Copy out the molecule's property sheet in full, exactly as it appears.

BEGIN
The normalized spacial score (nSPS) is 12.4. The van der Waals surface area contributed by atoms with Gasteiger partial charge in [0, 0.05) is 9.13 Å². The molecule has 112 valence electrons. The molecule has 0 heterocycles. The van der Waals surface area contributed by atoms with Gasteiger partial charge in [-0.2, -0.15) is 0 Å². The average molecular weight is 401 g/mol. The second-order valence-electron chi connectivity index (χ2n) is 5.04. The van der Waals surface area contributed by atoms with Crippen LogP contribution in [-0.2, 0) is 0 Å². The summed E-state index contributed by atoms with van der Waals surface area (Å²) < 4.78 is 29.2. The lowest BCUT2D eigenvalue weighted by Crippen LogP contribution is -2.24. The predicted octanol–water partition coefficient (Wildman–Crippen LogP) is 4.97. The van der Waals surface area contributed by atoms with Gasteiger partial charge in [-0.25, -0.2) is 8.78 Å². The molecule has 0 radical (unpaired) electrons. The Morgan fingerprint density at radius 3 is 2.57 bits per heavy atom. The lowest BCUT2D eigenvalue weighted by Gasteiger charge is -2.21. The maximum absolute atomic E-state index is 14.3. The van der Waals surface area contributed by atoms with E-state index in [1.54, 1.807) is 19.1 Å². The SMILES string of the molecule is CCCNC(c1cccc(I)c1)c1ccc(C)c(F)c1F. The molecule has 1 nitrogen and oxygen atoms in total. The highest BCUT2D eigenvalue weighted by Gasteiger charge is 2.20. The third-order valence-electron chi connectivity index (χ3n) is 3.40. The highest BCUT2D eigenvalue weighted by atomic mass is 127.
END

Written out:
The normalized spacial score (nSPS) is 12.4. The van der Waals surface area contributed by atoms with Gasteiger partial charge in [0, 0.05) is 9.13 Å². The molecule has 112 valence electrons. The molecule has 0 heterocycles. The van der Waals surface area contributed by atoms with Gasteiger partial charge in [-0.2, -0.15) is 0 Å². The average molecular weight is 401 g/mol. The second-order valence-electron chi connectivity index (χ2n) is 5.04. The van der Waals surface area contributed by atoms with Crippen LogP contribution in [-0.2, 0) is 0 Å². The summed E-state index contributed by atoms with van der Waals surface area (Å²) < 4.78 is 29.2. The lowest BCUT2D eigenvalue weighted by Crippen LogP contribution is -2.24. The predicted octanol–water partition coefficient (Wildman–Crippen LogP) is 4.97. The van der Waals surface area contributed by atoms with Gasteiger partial charge in [-0.25, -0.2) is 8.78 Å². The molecule has 0 radical (unpaired) electrons. The Morgan fingerprint density at radius 3 is 2.57 bits per heavy atom. The lowest BCUT2D eigenvalue weighted by Gasteiger charge is -2.21. The maximum absolute atomic E-state index is 14.3. The van der Waals surface area contributed by atoms with E-state index in [1.54, 1.807) is 19.1 Å². The SMILES string of the molecule is CCCNC(c1cccc(I)c1)c1ccc(C)c(F)c1F. The molecule has 1 nitrogen and oxygen atoms in total. The highest BCUT2D eigenvalue weighted by Gasteiger charge is 2.20. The third-order valence-electron chi connectivity index (χ3n) is 3.40. The highest BCUT2D eigenvalue weighted by atomic mass is 127.